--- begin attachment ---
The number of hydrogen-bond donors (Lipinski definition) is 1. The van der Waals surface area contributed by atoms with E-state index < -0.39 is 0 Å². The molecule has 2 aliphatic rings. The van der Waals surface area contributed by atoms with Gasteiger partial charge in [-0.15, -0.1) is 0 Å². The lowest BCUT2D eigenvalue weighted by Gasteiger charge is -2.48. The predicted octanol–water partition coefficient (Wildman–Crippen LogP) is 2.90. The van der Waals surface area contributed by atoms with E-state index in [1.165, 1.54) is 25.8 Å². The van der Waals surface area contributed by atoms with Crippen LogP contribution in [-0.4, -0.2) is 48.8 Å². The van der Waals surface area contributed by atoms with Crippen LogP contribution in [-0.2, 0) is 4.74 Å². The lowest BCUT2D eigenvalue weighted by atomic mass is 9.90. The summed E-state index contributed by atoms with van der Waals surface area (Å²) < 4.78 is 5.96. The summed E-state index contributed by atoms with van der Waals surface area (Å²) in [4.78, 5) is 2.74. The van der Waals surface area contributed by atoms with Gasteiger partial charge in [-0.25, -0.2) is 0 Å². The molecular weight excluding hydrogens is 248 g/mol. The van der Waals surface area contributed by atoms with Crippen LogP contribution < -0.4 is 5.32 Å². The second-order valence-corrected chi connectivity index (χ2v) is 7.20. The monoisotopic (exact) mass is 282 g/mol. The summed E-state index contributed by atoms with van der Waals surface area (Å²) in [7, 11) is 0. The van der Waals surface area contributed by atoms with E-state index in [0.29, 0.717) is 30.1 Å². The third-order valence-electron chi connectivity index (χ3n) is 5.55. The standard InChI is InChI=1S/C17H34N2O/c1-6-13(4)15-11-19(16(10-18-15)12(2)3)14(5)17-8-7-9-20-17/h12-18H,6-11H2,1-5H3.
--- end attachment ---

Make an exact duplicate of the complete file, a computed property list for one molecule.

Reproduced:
The number of hydrogen-bond donors (Lipinski definition) is 1. The van der Waals surface area contributed by atoms with E-state index < -0.39 is 0 Å². The molecule has 2 aliphatic rings. The van der Waals surface area contributed by atoms with Gasteiger partial charge in [-0.15, -0.1) is 0 Å². The lowest BCUT2D eigenvalue weighted by Gasteiger charge is -2.48. The predicted octanol–water partition coefficient (Wildman–Crippen LogP) is 2.90. The van der Waals surface area contributed by atoms with E-state index in [1.165, 1.54) is 25.8 Å². The van der Waals surface area contributed by atoms with Crippen LogP contribution in [-0.4, -0.2) is 48.8 Å². The van der Waals surface area contributed by atoms with Crippen LogP contribution in [-0.2, 0) is 4.74 Å². The lowest BCUT2D eigenvalue weighted by atomic mass is 9.90. The summed E-state index contributed by atoms with van der Waals surface area (Å²) < 4.78 is 5.96. The summed E-state index contributed by atoms with van der Waals surface area (Å²) in [4.78, 5) is 2.74. The van der Waals surface area contributed by atoms with Gasteiger partial charge in [-0.25, -0.2) is 0 Å². The molecular weight excluding hydrogens is 248 g/mol. The van der Waals surface area contributed by atoms with Crippen LogP contribution < -0.4 is 5.32 Å². The second-order valence-corrected chi connectivity index (χ2v) is 7.20. The monoisotopic (exact) mass is 282 g/mol. The summed E-state index contributed by atoms with van der Waals surface area (Å²) in [7, 11) is 0. The van der Waals surface area contributed by atoms with E-state index in [0.29, 0.717) is 30.1 Å². The third-order valence-electron chi connectivity index (χ3n) is 5.55. The standard InChI is InChI=1S/C17H34N2O/c1-6-13(4)15-11-19(16(10-18-15)12(2)3)14(5)17-8-7-9-20-17/h12-18H,6-11H2,1-5H3.